Metallica and San Francisco Symphony Stun at S&M2 Gig - Rolling Stone
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Metallica and San Francisco Symphony Supersize the Hits at S&M2 Gig

At hometown gig, both ensembles rethink the classics

If you’re gonna step in front of 18,000 diehard Metallica fans and lecture them on the history of classical music, you better have something interesting to say. Luckily for Michael Tilson Thomas, music director for the San Francisco Symphony, the act of winning over the crowd Friday night was easy. Metallica, after all, were on his side.

After explaining how the 20th Century art movement “futurism” was inspired by the musical age, he introduced a piece by Russian composer Alexander Mosolov, Iron Foundry, and welcomed the Bay Area thrashers to join the orchestra. “Futurism will never be the same,” he opined. And he was right. The group added mighty, heavy metal riffs to the otherwise avant-garde piece, making it some other kind of monster. But that was the spirit of the evening.

Twenty years after Metallica and the San Francisco Symphony first performed together — recording orchestra-infused renditions of the band’s hits for Metallica’s S&M album — they staged tonight’s concert, unapologetically titled S&M2. Where the original was an intimate affair for less than 3,500 concertgoers, this concert was supersized; it was the inaugural event at San Francisco’s Chase Center, the new home for the NBA team the Golden State Warriors, and the band (the “Master of Trumpets” tonight) played in the round with a rotating stage so everyone could see them. The idea behind the concert was risky — what if the orchestra ruined the band’s songs? — but the group picked songs that worked well with weepy strings and puffed-chest horns. They played big hits (“One,” “Wherever I May Roam”), deep cuts (“All Within My Hands,” “The Unforgiven III”), and one wild bass solo (“Anesthesia (Pulling Teeth)”), making each song its own mini symphony. And that’s no small task — literally.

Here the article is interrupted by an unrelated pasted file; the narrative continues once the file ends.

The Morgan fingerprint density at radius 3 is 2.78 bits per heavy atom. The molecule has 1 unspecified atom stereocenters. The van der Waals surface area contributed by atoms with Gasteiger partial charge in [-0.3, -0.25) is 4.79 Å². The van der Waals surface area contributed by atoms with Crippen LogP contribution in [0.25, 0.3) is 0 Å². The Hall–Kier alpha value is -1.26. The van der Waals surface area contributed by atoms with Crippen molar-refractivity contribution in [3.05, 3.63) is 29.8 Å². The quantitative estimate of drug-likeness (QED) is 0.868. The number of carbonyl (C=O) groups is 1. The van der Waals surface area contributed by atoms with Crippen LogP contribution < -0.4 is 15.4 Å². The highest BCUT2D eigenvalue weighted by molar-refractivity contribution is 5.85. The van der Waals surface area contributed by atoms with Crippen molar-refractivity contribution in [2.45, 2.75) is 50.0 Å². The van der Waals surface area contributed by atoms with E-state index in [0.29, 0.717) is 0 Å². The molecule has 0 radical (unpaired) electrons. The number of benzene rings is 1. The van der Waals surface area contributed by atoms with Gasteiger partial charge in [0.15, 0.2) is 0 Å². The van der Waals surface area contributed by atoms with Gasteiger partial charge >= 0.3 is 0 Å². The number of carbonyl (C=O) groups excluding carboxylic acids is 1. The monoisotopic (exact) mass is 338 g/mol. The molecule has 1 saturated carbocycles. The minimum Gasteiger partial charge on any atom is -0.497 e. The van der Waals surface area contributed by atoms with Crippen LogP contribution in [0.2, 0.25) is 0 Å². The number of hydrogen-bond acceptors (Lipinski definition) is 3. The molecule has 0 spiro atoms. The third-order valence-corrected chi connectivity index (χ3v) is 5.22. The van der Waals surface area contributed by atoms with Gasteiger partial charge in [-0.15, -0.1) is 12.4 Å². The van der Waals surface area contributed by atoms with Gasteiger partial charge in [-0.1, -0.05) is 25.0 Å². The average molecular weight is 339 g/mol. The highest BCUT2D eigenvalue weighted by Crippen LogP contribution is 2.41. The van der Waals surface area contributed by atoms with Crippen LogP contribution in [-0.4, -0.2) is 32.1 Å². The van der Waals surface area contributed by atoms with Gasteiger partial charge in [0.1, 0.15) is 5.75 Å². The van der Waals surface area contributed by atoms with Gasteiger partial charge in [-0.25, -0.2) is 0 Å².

For nearly four decades now, grand gestures have defined the Metallica Experience: IMAX films, bespoke festivals, a rock tone poem with Lou Reed. That need to be massive is something they have in common with classical composers; Beethoven, for instance, needed a big-enough ensemble that he could feel his music after he went deaf. So watching Metallica play with around 75 more musicians than usual at the concert seemed like proof that size matters when it comes to hard rock and heavy metal. Of course, they had proved that the first time two decades ago — and the Moody Blues and Deep Purple proved it half a century ago when they were among the first groups to team up with orchestras — but in the cavernous Chase Center, Metallica and the San Francisco Symphony proved they can fill the room with sound.

In fact, the Symphony showed they could entrance a legion of metalheads even without Metallica, when they kicked off the evening with a live performance of the band’s typically canned intro music: composer Ennio Morricone’s magnificent theme “The Ecstasy of Gold,” from The Good, the Bad and the Ugly. It was big and beautiful, and the fans hollered along to its triumphant melody. The symphony did it again after the intermission when they played a movement from Russian composer Sergei Prokofiev’s Scythian Suite. The fans didn’t know that piece as well, but Thomas sold them on it by describing its “primitivist” perspective as “this mighty dance of ecstatic vengeance.”

But they showed their true grit when the four members of Metallica joined them on their first song together, the Ride the Lightning instrumental “The Call of Ktulu.” The string section built up to a cinematic, almost James Bond–like majesty as James Hetfield and Kirk Hammett played the tune’s eerie intro; eventually, once the song became a full-bore metal tune, the brass section warmed things up and the timpani crashed right along with Metallica drummer Lars Ulrich. Edwin Outwater, the evening’s other conductor, jumped and swayed with the rhythms. The crowd loved it and roared back at the musicians.